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Sugar-sweetened beverage affordability and the prevalence of overweight and obesity in a cross section of countries



A key component of ‘obesogenic environments’ is the ready availability of convenient, calorie-dense foods, in the form of hyper-palatable and relatively inexpensive ultra-processed products. Compelling evidence indicates that the regular consumption of soft drinks, specifically carbonated and non-carbonated sugar-sweetened beverages (SSBs), has a significant impact on the prevalence of overweight and obesity. However, to implement country-level effective prevention programmes we need to supplement this evidence with quantitative knowledge of the relationships between overweight/obesity and the main determinants of SSB consumption, notably SSB prices and consumers’ disposable income.


Affordability considers the simultaneous effects of both price and disposable income on the buying decision. The purpose of this study was to investigate the effect of SSB affordability on the consumers’ purchasing behaviour and weight-related health outcomes. Our study was divided into three parts. First, we computed SSB consumption and affordability for approximately 150 countries worldwide. Second, we estimated a demand function for SSBs to assess the impact of affordability on consumption at the country level. Third, we used a multivariate regression model and country data on the prevalence of overweight and obesity to test the role of SSB affordability in the current obesity epidemic.


The analysis reveals that SSB affordability: 1) showed both a large variability across countries and a clear tendency to increase substantially with the level of economic development; 2) played a key role in determining cross-country differences in the amount of soft drink consumed per capita; and 3) was significantly associated with the prevalence rates of both overweight and obesity. Specifically, we show that a 10 % increase in SSB affordability was associated, on average, with approximately 0.4 more overweight/obese adults per 100 inhabitants.


By controlling for the main possible confounding factors, our results clearly indicate that affordability is a major driver of purchasing behaviours and is significantly associated with the prevalence rates of both overweight and obesity. We thus suggest a fiscal approach to curb SSB consumption based on the effectiveness of ‘soda taxes’ to affect the long-term dynamic of SSB affordability.


Overweight and obesity are usually defined as an abnormal or excessive body fat accumulation that might seriously impair people’s health [1]. Overweight and obesity are indeed major risk factors for many severe non-communicable diseases, such as cardiovascular diseases, diabetes, musculoskeletal disorders, and also some types of cancers [2].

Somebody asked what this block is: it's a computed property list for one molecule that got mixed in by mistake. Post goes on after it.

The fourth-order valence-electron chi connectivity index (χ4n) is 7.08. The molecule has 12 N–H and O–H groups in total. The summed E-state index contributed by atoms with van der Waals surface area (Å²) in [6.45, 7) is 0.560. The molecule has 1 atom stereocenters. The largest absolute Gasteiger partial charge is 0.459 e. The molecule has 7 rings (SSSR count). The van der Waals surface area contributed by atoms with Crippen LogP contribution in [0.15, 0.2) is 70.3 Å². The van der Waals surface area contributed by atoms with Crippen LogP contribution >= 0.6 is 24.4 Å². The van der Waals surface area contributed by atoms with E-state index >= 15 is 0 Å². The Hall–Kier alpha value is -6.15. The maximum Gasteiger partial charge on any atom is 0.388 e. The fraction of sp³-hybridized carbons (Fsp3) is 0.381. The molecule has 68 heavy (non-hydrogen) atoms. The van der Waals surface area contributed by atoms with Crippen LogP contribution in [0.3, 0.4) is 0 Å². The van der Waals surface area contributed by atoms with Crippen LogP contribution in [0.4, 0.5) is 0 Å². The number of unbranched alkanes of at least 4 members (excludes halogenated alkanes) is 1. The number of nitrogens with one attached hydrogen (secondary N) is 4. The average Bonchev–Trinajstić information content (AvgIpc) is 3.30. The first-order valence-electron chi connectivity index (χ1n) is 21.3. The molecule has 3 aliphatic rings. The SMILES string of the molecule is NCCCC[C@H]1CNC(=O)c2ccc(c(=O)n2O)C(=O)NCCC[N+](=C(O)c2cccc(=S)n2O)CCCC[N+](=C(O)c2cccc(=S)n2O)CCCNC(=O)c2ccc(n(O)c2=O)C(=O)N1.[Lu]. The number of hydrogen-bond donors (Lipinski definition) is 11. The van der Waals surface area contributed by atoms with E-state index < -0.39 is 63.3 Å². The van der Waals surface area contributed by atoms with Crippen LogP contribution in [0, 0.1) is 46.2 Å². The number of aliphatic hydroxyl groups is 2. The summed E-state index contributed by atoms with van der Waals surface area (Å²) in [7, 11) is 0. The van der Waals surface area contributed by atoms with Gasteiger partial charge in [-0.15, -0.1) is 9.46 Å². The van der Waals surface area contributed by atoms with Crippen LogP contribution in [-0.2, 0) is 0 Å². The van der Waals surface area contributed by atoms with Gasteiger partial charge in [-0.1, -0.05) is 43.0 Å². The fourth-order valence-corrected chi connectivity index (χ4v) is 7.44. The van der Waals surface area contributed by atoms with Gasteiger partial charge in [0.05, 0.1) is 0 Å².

It is widely acknowledged that, although they are complex and multifactorial conditions, overweight and obesity would be largely preventable through ‘relatively simple’ lifestyle changes [3, 4]. Despite this, the worldwide prevalence of overweight and obesity has increased substantially during the last decades [5]. Nowadays, it is estimated that approximately two-thirds of the world’s population lives in countries where there are more deaths attributable to overweight and obesity-related diseases than to underweight and malnutrition [6]. If recent trends continue unchanged, the latest projections suggest that by 2030 up to 57.8% of the world’s adult population could be either overweight or obese [7].

An abnormal or excessive body fat accumulation results from a sustained positive energy imbalance between calories consumed and calories expended [8]. Besides the role of heredity, this energy imbalance comes from the adoption of lifestyles characterized by an unhealthy diet and/or a lack of physical activity [9]. Research has shown that the spread of overweight and obesity in high- and middle-income countries is mainly driven by structural changes that affect these health-related habits and behaviours [10].

In particular, in many countries the intensive use of sophisticated food processing technologies, aggressive food marketing strategies, and the pervasive diffusion of ICT technologies and automation (along with urbanization, aging, and other cultural, economic, and social transformations), have developed into an ‘obesogenic environment’ [11, 12], that is a society that tends to promote unhealthy weight gain by pushing people towards overweight and obesity-prone lifestyles [13].

A key component of these ‘obesogenic environments’ is the high availability of convenient (i.e. durable and ready to consume), calorie-dense foods in the form of hyper-palatable and relatively inexpensive, ultra-processed products [14, 15]. These foods are typically low in nutrients and high in added fat and sugars, and their daily consumption is strongly associated with a higher risk of becoming overweight or obese [16, 17].

In addition to ultra-processed foods, an important source of ‘empty calories’ are soft drinks—specifically carbonated and non-carbonated sugar-sweetened beverages (SSBs), such as sodas and ready-to-drink tea, fruit and fruit flavored beverages—that usually contain large amounts of refined sugars (most often high-fructose corn syrup) but few or no nutrientsFootnote 1 [18, 19].

The worldwide demand for these beverages has grown rapidly over the last decades [20, 21]. Despite some recent signs of a trend reversal in North American and European countries (especially for non-diet carbonated soft drinks), the per capita consumption of SSBs still remains high in both middle- and high-income countries and is predicted to rise in the near future, especially in populous and fast-growing economies such as China and India [22].